Contrary to allegations that lack of fund has been the major source of delay of the Lekki Deep Sea port project, the management of the port has cleared that such claim is false and that it recently got an equity infusion worth $221 million from China Harbour Engineering Company, its major shareholder.
In an interview with Nairametrics, the Chief Executive Officer, Lekki Port LFTZ Enterprise Limited, Mr. Du Ruogang, talked on the catalytic economic impact on Lagos State and Nigeria, which include the creation of about 170,000 jobs and approximately $201 billion in revenue to State and Federal agencies from taxes, royalties and duties. Excerpts:
It appears the completion date has been shifted several times for a while now. Specifically, when will the facility be ready for business? Is the deadline realistic and how prepared are you?
Personally, as the CEO of Lekki Port, with full responsibility for delivering this project, I am fully committed to ensuring the project completion by the end of 2022. My team and I, in conjunction with the EPC Contractor, are working very hard to meet this deadline, and we are doing our best to anticipate any unforeseen circumstances that can derail this goal, so we can eliminate them and stay focused. We are very committed to honouring our pledge to the Honourable Minister of Transport, Rt. Honourable Rotimi Amaechi for a 2022 completion date. This was in November 2020 when he visited the port site.
What would be the impact of Lekki Port on the Nigerian economy after completion?
Lekki Port, when operational, will help to ease the congestion in existing ports and generally upgrade the continued development of the maritime and port facilities in Nigeria. With full collaboration from all port users and the regulatory authorities, we hope to cut down the operating costs and improve efficiency of doing business in Lagos, Nigeria.
What are the pressing challenges faced by the management, are there any funding issues?
There are no funding issues. All the equity partners have fully funded the project, with the latest equity infusion being the $221million received from China Harbour Engineering Company.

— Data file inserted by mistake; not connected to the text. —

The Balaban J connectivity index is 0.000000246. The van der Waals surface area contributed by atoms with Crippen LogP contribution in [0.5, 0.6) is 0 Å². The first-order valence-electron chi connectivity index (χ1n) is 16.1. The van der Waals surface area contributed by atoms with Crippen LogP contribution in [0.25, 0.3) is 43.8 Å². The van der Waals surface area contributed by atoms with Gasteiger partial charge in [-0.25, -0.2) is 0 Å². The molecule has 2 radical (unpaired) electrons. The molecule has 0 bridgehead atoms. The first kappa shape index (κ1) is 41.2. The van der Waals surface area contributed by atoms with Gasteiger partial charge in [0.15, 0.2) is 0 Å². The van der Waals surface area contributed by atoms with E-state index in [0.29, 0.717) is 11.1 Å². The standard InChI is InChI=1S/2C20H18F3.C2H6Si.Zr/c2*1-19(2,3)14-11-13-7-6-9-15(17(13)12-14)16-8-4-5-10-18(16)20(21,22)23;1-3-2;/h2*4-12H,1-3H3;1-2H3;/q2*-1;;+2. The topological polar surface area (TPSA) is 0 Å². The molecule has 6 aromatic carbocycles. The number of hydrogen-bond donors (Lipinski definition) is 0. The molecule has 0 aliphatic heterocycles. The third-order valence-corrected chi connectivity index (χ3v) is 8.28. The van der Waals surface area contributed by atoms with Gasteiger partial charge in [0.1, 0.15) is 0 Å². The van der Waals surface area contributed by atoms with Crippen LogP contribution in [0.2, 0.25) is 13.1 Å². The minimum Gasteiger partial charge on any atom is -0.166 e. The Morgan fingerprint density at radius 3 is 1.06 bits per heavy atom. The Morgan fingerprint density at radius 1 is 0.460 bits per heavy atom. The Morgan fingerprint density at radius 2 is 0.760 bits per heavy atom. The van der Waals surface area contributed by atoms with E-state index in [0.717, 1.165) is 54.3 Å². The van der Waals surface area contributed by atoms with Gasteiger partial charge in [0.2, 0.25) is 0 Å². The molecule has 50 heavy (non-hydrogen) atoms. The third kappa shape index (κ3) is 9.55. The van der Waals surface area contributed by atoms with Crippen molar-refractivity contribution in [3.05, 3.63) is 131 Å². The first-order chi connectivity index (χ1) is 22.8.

There are 4 beneficiary owners of The Lekki Port LFTZ Enterprise Limited, the sole operators of Lekki Seaport i.e. Four China Harbour Engineering Company, Tolaram Group, Lagos State Government and the Federal Government through the Nigerian Ports Authority (NPA). Which of these entities is the majority shareholder of the company and what percentage shareholding does each of these entities have?
China Harbour Engineering Company and Tolaram Group jointly hold 75% of the project through Lekki Port Investment Holding Inc. The other shareholders are Lagos State Government (20%) and the Nigerian Ports Authority (5%).
Do you have any plan to list the company on the Nigerian Stock Exchange?
Yes, at the right time Lekki Port intends to list the company on the Nigerian Stock Exchange.
What is the financial benefit of the port (after completion) to the Nigerian economy?
When completed, Lekki Port will create an immense macro and catalytic economic impact on Lagos State and Nigeria in general. This includes the creation of about 170,000 jobs and approximately $201 billion in revenue to State and Federal agencies from taxes, royalties and duties. Also, over the term of concession, there will be direct and induced business revenue impact of $158 billion as well as qualitative impact on manufacturing, trade and commercial services sector.
In summary, Lekki Port will have an aggregate impact of approximately US$ 361 billion on the Nigerian economy.
Five years into your operation, where do you see the Lekki seaport?
Lekki Port when operational will help to ease the congestion in existing ports and generally upgrade the continued development of the maritime/port system in Nigeria. Within five years of operation, we hope to have become the transhipment hub for the West African region.
Essentially, we hope to be doing our own part in increasing commercial operations in Nigeria and indeed, across the entire West African region.
In terms of marine infrastructure, we are aiming for global standards. Vessels will approach through a 9 km long and 19 m deep navigation channel reaching the 600 m wide turning basin. The port is protected against the ocean waves and currents by a main breakwater of 1,900 m long and a secondary breakwater of 300 m, providing a controlled environment for the handling of vessels alongside the 1,500m quay at a water depth of 16.5 m, and 3 Liquid Bulk Jetties with 19m water depth. For safe and secure handling of shipping, berthing facilities for marine services (tugboats, pilots’ boats) are provided as well.
The Container Terminal will have a 1,200m long quay for 3 container berths and a storage yard with over 15,000 ground slots. The terminal is designed to support a throughput of 2.7 million TEUs annually. The Dry Bulk Terminal will have an available quay length of about 300m which will be sufficient to accommodate 1 berth for a Panamax size vessel (75,000 DWT).
The Liquid Berths will be capable of servicing vessels up to the size of 45,000 DWT initially, with design flexibility for expansions, catering to an increase to a capacity of 160,000 DWT. The berth will be equipped with loading arms and connected by pipelines running along the breakwater to carry cargoes between tank farms and the vessels. Finally, there will be in-built technology that allows for screening and processing which will promote efficient movement of goods within 48 hours.